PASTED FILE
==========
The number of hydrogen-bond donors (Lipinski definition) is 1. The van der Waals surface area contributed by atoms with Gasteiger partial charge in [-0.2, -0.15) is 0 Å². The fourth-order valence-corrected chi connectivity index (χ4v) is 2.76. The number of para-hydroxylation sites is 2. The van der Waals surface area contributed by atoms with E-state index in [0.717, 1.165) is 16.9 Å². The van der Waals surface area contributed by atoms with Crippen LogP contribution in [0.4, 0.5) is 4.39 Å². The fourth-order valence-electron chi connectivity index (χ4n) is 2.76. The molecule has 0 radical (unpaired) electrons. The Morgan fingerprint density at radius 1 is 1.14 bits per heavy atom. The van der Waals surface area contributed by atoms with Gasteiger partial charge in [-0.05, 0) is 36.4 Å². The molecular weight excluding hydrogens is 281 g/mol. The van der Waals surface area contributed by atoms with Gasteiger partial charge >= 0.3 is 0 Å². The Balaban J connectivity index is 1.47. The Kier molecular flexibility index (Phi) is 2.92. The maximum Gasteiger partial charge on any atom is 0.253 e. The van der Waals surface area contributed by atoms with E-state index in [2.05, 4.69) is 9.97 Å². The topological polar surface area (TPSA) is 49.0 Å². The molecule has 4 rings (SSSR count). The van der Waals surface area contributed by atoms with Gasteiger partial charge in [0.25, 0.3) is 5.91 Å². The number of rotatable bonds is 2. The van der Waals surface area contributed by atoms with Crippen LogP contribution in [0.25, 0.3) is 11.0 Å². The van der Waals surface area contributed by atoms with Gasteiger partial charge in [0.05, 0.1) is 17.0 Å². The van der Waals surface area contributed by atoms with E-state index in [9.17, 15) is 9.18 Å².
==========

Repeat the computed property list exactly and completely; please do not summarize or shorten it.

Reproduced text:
The number of hydrogen-bond donors (Lipinski definition) is 1. The van der Waals surface area contributed by atoms with Gasteiger partial charge in [-0.2, -0.15) is 0 Å². The fourth-order valence-corrected chi connectivity index (χ4v) is 2.76. The number of para-hydroxylation sites is 2. The van der Waals surface area contributed by atoms with E-state index in [0.717, 1.165) is 16.9 Å². The van der Waals surface area contributed by atoms with Crippen LogP contribution in [0.4, 0.5) is 4.39 Å². The fourth-order valence-electron chi connectivity index (χ4n) is 2.76. The molecule has 0 radical (unpaired) electrons. The Morgan fingerprint density at radius 1 is 1.14 bits per heavy atom. The van der Waals surface area contributed by atoms with Gasteiger partial charge in [-0.05, 0) is 36.4 Å². The molecular weight excluding hydrogens is 281 g/mol. The van der Waals surface area contributed by atoms with Gasteiger partial charge >= 0.3 is 0 Å². The Balaban J connectivity index is 1.47. The Kier molecular flexibility index (Phi) is 2.92. The maximum Gasteiger partial charge on any atom is 0.253 e. The van der Waals surface area contributed by atoms with E-state index in [2.05, 4.69) is 9.97 Å². The topological polar surface area (TPSA) is 49.0 Å². The molecule has 4 rings (SSSR count). The van der Waals surface area contributed by atoms with Gasteiger partial charge in [0.25, 0.3) is 5.91 Å². The number of rotatable bonds is 2. The van der Waals surface area contributed by atoms with Crippen LogP contribution in [0.25, 0.3) is 11.0 Å². The van der Waals surface area contributed by atoms with Gasteiger partial charge in [0.05, 0.1) is 17.0 Å². The van der Waals surface area contributed by atoms with E-state index in [9.17, 15) is 9.18 Å².